Type 1 diabetes (T1D) is a complex disease that is mediated by T cell entry into pancreatic islets and the subsequent destruction of insulin-producing b cells. The mechanisms that control these events are poorly understood, a greater understanding of which could lead to the development of novel therapeutic strategies. A significant limitation in addressing these complex issues has been the availability of appropriate genetic tools. We have developed a new approach for the rapid generation of TCR Tg mice, which we refer to as retrogenic (Rg) mice. We will use a panel of TCRs specific for two primary autoantigens of considerable interest, insulin (Ins) and chromogranin A (ChgA), that possess a very broad range of insulitogenic and diabetogenic potentials, novel mouse models and innovative, cutting-edge techniques to determine the biophysical and temporal parameters that regulate CD4+ T cell insulitogenicity and diabetogenicity. This is the primary focus and long-term objective of this project. The simplest hypothesis is that 'highly diabetogenic CD4+ T cells are optimally generated and activated in the pancreatic lymph node (PLN), and have a unique biophysical, kinetic and migratory signature which dictates their pathogenicity'. This hypothesis will be tested and parameters defined in two highly integrated Aims:
Aim 1 : Biophysical parameters that influence CD4+ T cell diabetogenicity. (A) Do the biophysical properties of the TCR dictate the insulitogenic and diabetogenic potential of CD4+ T cells? In collaboration with Brian Evavold (Emory Univ.), we will determine the 2D affinity, association (on) rate, and dissociation (off) rate of the Ins- and ChgA-specific TCRs for their cognate peptide-MHC complex (pMHC). Together with the sensitivity of TCR Rg T cells in functional assays, we will determine if these biophysical parameters dictate their diabetogenic potential. (B) Does antigen availability affect CD4+ T cell islet entry and diabetogenicity? We will generate NOD mice in which the b cell-restricted expression of a model autoantigen, GAD65, can be externally controlled. We will assess how antigen expression levels and TCR functional avidity cooperate to influence T cell pathogenicity.
Aim 2 : Temporal parameters that influence CD4+ T cell diabetogenicity. (A) Does the kinetics of CD4+ T cell islet entry determine diabetogenic potential? We will compare the kinetics of T cell islet infiltration, assessed by flow cytometric and histological analysis, and the rate of b cell destruction, determined using non- invasive, bioluminescent imaging of live mice. (B) Do the intra-islet migratory characteristics of CD4+ T cells dictate diabetogenic potential? In collaboration with Alexander Chervonsky (Univ. Chicago), multiphoton intravital microscopy will be used to track CD4+ T cell migration within the islets to determine whether there is a correlation between their migratory characteristics and their insulitogenic and diabetogenic potential.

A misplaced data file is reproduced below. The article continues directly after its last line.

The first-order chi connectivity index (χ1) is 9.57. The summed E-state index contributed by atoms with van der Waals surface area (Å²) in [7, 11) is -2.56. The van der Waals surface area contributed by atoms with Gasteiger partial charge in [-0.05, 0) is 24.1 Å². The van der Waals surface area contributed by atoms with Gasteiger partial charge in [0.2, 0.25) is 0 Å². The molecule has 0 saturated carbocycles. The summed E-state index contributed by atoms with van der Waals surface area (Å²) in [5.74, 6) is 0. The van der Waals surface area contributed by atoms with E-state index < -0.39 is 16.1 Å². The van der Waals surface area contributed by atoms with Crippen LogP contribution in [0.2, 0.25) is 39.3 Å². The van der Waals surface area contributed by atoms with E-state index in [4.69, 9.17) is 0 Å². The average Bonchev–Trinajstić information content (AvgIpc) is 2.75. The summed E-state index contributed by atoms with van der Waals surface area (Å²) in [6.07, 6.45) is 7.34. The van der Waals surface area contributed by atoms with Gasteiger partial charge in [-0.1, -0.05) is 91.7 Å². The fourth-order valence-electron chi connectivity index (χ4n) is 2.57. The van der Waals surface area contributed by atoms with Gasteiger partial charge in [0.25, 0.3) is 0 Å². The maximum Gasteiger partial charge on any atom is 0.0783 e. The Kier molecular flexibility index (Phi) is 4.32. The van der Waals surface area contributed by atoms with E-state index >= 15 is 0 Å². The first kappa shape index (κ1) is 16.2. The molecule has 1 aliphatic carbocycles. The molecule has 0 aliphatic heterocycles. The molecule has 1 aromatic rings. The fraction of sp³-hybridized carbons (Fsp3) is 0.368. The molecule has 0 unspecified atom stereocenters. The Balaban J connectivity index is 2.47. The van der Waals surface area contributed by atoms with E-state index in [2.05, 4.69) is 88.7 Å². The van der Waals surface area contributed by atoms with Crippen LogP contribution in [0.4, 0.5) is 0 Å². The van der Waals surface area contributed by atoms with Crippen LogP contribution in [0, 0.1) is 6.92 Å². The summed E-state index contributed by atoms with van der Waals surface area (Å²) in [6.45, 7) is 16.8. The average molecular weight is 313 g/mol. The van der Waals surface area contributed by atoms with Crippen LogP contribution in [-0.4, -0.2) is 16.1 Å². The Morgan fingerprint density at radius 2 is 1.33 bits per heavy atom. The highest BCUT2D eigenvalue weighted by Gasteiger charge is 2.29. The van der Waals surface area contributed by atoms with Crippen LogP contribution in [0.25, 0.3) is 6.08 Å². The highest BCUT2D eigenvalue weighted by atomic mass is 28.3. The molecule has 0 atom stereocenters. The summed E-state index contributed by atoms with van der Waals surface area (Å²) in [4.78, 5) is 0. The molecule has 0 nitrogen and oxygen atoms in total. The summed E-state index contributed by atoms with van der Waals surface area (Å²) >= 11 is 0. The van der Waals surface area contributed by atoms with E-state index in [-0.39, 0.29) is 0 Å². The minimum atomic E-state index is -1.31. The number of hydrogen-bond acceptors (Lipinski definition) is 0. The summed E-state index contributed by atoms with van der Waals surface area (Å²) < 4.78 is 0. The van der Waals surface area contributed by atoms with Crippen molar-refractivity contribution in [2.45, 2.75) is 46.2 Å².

Public Health Relevance

Type 1 diabetes (T1D) is a complex disease that is mediated by T cell entry into pancreatic islets and the subsequent destruction of insulin-producing b cells. The molecules and mechanisms that control these events are poorly understood. Their identification is of critical importance and could lead to the development of novel therapeutic strategies to cure or limit T1D and improve human health.

National Institute of Health (NIH)
National Institute of Diabetes and Digestive and Kidney Diseases (NIDDK)
Research Project (R01)
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Special Emphasis Panel (ZRG1-IMM-N (02))
Program Officer
Spain, Lisa M
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St. Jude Children's Research Hospital
United States
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